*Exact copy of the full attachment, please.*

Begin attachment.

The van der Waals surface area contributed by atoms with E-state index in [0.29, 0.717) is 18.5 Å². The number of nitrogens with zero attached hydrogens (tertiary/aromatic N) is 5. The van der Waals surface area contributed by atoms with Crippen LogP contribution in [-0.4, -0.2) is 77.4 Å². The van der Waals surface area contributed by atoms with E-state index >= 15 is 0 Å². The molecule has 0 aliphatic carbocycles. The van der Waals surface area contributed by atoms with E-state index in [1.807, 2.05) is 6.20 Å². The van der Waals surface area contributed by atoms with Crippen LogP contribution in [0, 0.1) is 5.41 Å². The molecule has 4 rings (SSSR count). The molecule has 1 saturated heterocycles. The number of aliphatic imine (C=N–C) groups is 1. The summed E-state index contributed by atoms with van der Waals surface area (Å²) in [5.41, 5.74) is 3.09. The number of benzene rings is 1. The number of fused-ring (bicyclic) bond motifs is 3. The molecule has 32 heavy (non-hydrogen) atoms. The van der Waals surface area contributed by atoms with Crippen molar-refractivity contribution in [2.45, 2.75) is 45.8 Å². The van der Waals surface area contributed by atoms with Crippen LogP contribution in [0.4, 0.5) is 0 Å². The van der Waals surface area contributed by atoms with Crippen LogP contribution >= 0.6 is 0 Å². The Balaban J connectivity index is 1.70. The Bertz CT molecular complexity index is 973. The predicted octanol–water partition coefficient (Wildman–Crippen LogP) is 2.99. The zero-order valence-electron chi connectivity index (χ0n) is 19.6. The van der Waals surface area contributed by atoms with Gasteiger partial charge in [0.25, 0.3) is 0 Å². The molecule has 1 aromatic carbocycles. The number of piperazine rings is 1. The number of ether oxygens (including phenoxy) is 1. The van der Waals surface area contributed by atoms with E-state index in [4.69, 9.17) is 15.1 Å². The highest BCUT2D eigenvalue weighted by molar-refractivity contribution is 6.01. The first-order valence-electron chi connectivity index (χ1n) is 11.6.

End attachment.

The van der Waals surface area contributed by atoms with E-state index in [0.29, 0.717) is 18.5 Å². The number of nitrogens with zero attached hydrogens (tertiary/aromatic N) is 5. The van der Waals surface area contributed by atoms with Crippen LogP contribution in [-0.4, -0.2) is 77.4 Å². The van der Waals surface area contributed by atoms with E-state index >= 15 is 0 Å². The molecule has 0 aliphatic carbocycles. The van der Waals surface area contributed by atoms with E-state index in [1.807, 2.05) is 6.20 Å². The van der Waals surface area contributed by atoms with Crippen LogP contribution in [0, 0.1) is 5.41 Å². The molecule has 4 rings (SSSR count). The molecule has 1 saturated heterocycles. The number of aliphatic imine (C=N–C) groups is 1. The summed E-state index contributed by atoms with van der Waals surface area (Å²) in [5.41, 5.74) is 3.09. The number of benzene rings is 1. The number of fused-ring (bicyclic) bond motifs is 3. The molecule has 32 heavy (non-hydrogen) atoms. The van der Waals surface area contributed by atoms with Crippen molar-refractivity contribution in [2.45, 2.75) is 45.8 Å². The van der Waals surface area contributed by atoms with Crippen LogP contribution in [0.4, 0.5) is 0 Å². The van der Waals surface area contributed by atoms with Crippen LogP contribution >= 0.6 is 0 Å². The Balaban J connectivity index is 1.70. The Bertz CT molecular complexity index is 973. The predicted octanol–water partition coefficient (Wildman–Crippen LogP) is 2.99. The zero-order valence-electron chi connectivity index (χ0n) is 19.6. The van der Waals surface area contributed by atoms with Gasteiger partial charge in [0.25, 0.3) is 0 Å². The molecule has 1 aromatic carbocycles. The number of piperazine rings is 1. The number of ether oxygens (including phenoxy) is 1. The van der Waals surface area contributed by atoms with E-state index in [4.69, 9.17) is 15.1 Å². The highest BCUT2D eigenvalue weighted by molar-refractivity contribution is 6.01. The first-order valence-electron chi connectivity index (χ1n) is 11.6.